This was one of the first books I read early on in my career which made a real impact. I quickly recognized the ‘dilemma’ of incumbents being unable to innovate effectively while they are still focused on their core business. Although it’s difficult to find a solution (although the follow up by Christensen does offer some clues), just being able to understand the issue is enlightening. It makes you realize how many companies hit this roadblock and how some of their innovation initiatives are doomed to fail as a result of this dilemma.

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The Extreme Self

I found this at Foyles in Waterloo station in London recently, while I was waiting around. I wish I could say this happened more often as I love any excuse to find myself in a book shop. The distinctive silver cover catches my eye as it’s similar to the books predecessor – The Age of Earthquakes. I’ve lost count of how many people we lent that book too. It’s just such an entertaining read. Few words, many pictures but every page has you stopping to think. What is the extreme self? I kind of think I know but I mind need to flick through this a few more times. More like a graphic novel than a book. We need more like this – bold, curious, and always showing not telling. Co-curated by the book’s co-authors, Douglas Coupland, Hans Ulrich Obrist and Shumon Basar.

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The Essentials of Job Negotiations: Proven Strategies for Getting What You Want by Terri Kurtzberg (2011)

It is full of practical wisdom. If you are fortunate enough to have options in the job market, taking a new job is still a big decision. This book will help you consider what you need vs what you want, how to assign value to different aspects of an offer, and how to approach negotiations in a stepwise manner, all the time remembering you want this to be a win-win interaction. The only thing that is lacking, and may date the book a little, is a chapter on how to evaluate special cases such as start-ups.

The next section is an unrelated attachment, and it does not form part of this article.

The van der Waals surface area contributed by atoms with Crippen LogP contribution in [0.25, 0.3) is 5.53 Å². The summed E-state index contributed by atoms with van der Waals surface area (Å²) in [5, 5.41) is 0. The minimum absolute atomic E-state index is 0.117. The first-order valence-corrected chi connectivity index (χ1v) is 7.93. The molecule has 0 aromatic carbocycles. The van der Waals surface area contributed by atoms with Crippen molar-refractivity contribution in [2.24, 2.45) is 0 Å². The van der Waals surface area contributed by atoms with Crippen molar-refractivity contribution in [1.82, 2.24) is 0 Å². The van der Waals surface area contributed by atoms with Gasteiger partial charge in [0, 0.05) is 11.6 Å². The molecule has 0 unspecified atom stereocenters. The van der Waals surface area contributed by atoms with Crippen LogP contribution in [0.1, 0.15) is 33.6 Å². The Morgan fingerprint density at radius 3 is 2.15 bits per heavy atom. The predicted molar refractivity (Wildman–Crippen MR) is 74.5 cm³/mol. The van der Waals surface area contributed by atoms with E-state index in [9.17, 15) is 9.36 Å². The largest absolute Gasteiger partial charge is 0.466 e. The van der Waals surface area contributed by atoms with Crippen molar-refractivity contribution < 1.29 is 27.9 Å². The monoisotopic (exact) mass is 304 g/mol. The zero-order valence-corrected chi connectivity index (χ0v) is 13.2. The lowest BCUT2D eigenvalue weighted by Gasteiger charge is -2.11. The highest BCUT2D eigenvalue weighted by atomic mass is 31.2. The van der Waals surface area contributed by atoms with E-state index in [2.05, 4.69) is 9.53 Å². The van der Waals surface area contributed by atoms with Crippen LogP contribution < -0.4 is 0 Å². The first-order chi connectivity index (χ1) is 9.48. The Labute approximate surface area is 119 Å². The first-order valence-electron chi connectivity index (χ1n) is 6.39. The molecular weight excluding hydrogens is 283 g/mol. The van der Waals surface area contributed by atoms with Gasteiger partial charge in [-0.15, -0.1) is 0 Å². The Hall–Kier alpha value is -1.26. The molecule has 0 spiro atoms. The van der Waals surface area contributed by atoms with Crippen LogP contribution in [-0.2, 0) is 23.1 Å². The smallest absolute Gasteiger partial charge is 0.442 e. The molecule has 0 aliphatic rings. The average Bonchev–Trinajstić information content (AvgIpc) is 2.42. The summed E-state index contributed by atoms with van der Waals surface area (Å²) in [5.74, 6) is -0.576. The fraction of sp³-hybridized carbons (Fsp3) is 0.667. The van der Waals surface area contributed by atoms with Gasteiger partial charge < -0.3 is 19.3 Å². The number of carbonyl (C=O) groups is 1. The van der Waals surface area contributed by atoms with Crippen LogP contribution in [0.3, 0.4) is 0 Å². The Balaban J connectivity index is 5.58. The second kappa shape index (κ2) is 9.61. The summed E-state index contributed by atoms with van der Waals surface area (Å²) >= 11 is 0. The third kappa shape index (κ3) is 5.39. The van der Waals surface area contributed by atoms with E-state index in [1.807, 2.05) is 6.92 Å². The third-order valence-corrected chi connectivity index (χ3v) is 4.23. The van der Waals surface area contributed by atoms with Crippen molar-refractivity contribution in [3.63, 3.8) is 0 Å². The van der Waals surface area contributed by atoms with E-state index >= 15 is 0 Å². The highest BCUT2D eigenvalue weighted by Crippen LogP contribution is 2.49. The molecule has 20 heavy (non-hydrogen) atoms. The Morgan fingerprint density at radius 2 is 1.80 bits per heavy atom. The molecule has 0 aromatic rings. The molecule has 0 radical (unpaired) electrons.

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The Elements of Style by William Strunk Jr & E.B. White (1959)

Writing well is a useful skill in almost any career. Not only for what you produce, but because to write well you first have to think through your ideas clearly. This book is very helpful for improving how you write. It was recommended to me by a poet pretty early on in my career. (E.B. White might be familiar to you, he is the author of ‘Charlotte’s Web’).

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The Cut Up Technique (Bowie & Burroughs)

First popularized by William S Burroughs, this creative method gained even more attention when it was cited by David Bowie. Bowie described the application of this method to help inspire him in his music. It involves literally cutting up some text (a finished linear section) and placing the cut up pieces in different formations to see new combinations. You can spot similar approaches in other ways like using samples in music or film.

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The Conquest of Happiness

This is like a self help book before there was a self help category. Bertrand Russell was such a witty, intelligent philosopher and although there is plenty that would be ‘cancellable’ these days, I found it did the job it set out to do – give some insight on how to make ourselves happy (and why we often aren’t). It’s simple advice and it’s even more relevant now – this will make sense once you read it but one clue is the recommendation to look outwards more and less on ourselves. I found this message echoing away in the back of my head whenever I get a little serious 😉